[Review] Audition Dance Battle
Name: Audition Dance Battle
Release Date: International: April 2007 (Download Only)
Rating: Everyone; Gameplay May Change Online
Developer: Yedang Entertainment
Minimum PC Requirements:
Pentium III Processor – 1 GHz
2 GB Hard Drive Space
nVidia GEForce 2 or ATI Radeon 7000 Series GPU
56k or DSL/Cable Network Speed
Ever heard of Audition? Well, it’s a game where you “dance” with people from around the world, and have fun. Sounds familiar? Maybe you’re thinking about Dance Dance Revolution–Well, the Xbox Live Version, that is–but with feminine-looking characters and music from well known pop artists.
Audition is published by Nexon, the people who brought us Maple Story. It’s free to play, however there are add-ons you can buy for your character in the same nature of Maple Story–with real money, paid with pre-paid cards readily available from Target and CVS Pharmacy stores. I tried this game out–only for a few days, until I went back to playing P2P games (it’s hard playing two MMO at once). Want to learn more? Here is my review of “Audition”.
If you had experience playing Dance Dance Revolution, or the concept of a dance simulator, then this is a walk in the park. If you haven’t played such a game before, the objective of Audition is to press the corresponding arrows that appear on the screen before the next set of steps. Just like DDR, but easier–using just your fingers and without a dance pad. There are two songs in the soundtrack, “Magic City” and “Walk it Out”, that many new player choose for warm-ups. You will find rooms in the Beginner’s channel for just these songs to get through a couple of levels. Hardcore players, of course, frown upon them and choose their own songs–usually faster songs. The Audition community is no concern when it comes to beginners, depending on who they are. However, if you’re just starting out and you are grouped in a room with player level 4-5, leave it. The “elite” players will look down on low level players and will kick them out. I was in a similar situation during my tryouts. If the high level players are nice enough to let you play with them, they will randomly type gibberish whenever you miss steps. Take my advice: stay in rooms with players a level or two above you. If you have friends who are a higher level than you and can still enter the Beginner channel, then good for you! ^_^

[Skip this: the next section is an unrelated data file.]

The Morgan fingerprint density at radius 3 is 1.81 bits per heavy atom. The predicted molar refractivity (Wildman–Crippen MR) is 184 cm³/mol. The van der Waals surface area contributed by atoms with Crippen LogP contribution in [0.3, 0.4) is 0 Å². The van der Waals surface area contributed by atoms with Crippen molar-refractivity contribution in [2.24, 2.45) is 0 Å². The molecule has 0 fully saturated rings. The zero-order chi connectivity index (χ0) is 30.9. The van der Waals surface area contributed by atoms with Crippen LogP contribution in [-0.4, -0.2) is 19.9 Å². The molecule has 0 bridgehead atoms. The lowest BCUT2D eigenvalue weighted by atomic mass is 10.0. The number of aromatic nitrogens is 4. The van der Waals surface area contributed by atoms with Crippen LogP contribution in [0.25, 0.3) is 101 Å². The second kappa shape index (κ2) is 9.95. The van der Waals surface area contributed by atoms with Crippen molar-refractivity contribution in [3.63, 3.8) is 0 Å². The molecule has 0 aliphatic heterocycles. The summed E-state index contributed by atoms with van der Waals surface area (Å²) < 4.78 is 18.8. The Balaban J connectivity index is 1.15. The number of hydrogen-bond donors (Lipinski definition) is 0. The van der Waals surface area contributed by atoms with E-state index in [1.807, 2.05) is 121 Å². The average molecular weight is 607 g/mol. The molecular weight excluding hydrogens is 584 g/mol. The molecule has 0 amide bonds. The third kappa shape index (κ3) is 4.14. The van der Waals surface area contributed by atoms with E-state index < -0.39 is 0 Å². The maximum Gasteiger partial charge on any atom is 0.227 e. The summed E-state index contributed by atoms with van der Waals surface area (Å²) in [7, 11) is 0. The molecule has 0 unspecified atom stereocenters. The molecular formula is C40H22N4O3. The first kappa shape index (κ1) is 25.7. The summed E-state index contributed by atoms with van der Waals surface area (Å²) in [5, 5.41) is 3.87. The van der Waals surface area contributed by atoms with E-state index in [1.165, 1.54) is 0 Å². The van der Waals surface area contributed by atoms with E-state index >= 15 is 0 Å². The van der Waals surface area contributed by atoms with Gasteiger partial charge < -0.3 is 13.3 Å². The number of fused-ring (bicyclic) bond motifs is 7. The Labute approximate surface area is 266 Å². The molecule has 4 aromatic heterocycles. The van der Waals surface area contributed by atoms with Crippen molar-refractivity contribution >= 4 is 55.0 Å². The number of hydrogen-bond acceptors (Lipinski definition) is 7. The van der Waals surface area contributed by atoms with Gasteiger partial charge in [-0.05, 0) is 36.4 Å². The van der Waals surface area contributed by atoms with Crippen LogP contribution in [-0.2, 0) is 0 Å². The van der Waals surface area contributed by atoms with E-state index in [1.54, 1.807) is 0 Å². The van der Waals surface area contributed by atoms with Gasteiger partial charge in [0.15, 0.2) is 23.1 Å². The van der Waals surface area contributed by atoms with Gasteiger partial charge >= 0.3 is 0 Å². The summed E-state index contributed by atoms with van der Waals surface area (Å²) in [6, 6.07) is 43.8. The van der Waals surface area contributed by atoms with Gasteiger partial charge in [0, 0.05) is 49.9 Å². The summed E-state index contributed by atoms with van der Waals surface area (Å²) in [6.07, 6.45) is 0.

The American Audition soundtrack includes songs from several well known artists from the US and UK. The rest are songs that were included in the Korean version, but specifically made for the game, a’la Dance Dance Revolution. The music is a disappointment for Korean pop fans in the US. kAU contains music from well known K-Pop artists, via YG Entertainment (who discovered talents such as Se7en and BigBang), while aAU is left with overplayed and some overplayed hits of 2006 and 2007, including a song from Hillary Duff (ugh) as heard in this commercial for Audition:
There is a tracklist for aAU, but the only way to find out is to play the game, or do a Google search. The tracklist on the aAU website is still “under construction”. There are a couple of songs that are catchy and they will stick in your mind for a few days.
Note: I haven’t played this game in a couple of months since I wrote this review, so I apologize for any changes that were made since then.
The graphics for this game are alright, if you’re into cute anime characters with big eyes. I was expecting more “normal” looking characters, like in Dance Dance Revolution. The female characters are fine, but the male characters look weird with the feminine look. It’s not too creepy, so it’s tolerable, especially if you’ve been through the whole “Small Body, Big Eyes” complex before. A plus for teeny boppers.
The game is updated from time to time with new songs, and new outfits for your avatar. As mentioned before, you can buy your avatar new clothes with real currency, using a PayPal-ish account, or using pre-paid game cards. Perhaps your friends can’t afford a P2P game, then you could suggest this game to them, if they are interested in this kind of game. I would play it for when I didn’t feel like playing World of Warcraft–or just plain bored.
The game was fun after a few days, but after being hazed a bit by the higher levels, I lost interest. In the end, this game is good for playing if you’re a fan of dance simulators or if you can’t afford a monthly subscription for a Pay 2 Play games (with the exception of the game cards for addons). If you’re still unsure about it, take a look at this gameplay video featuring the song, “Thunderbird”. Unfortunately, I was not able to make my own gameplay video, due to the fact that my laptop cannot record audio using an integrated sound card…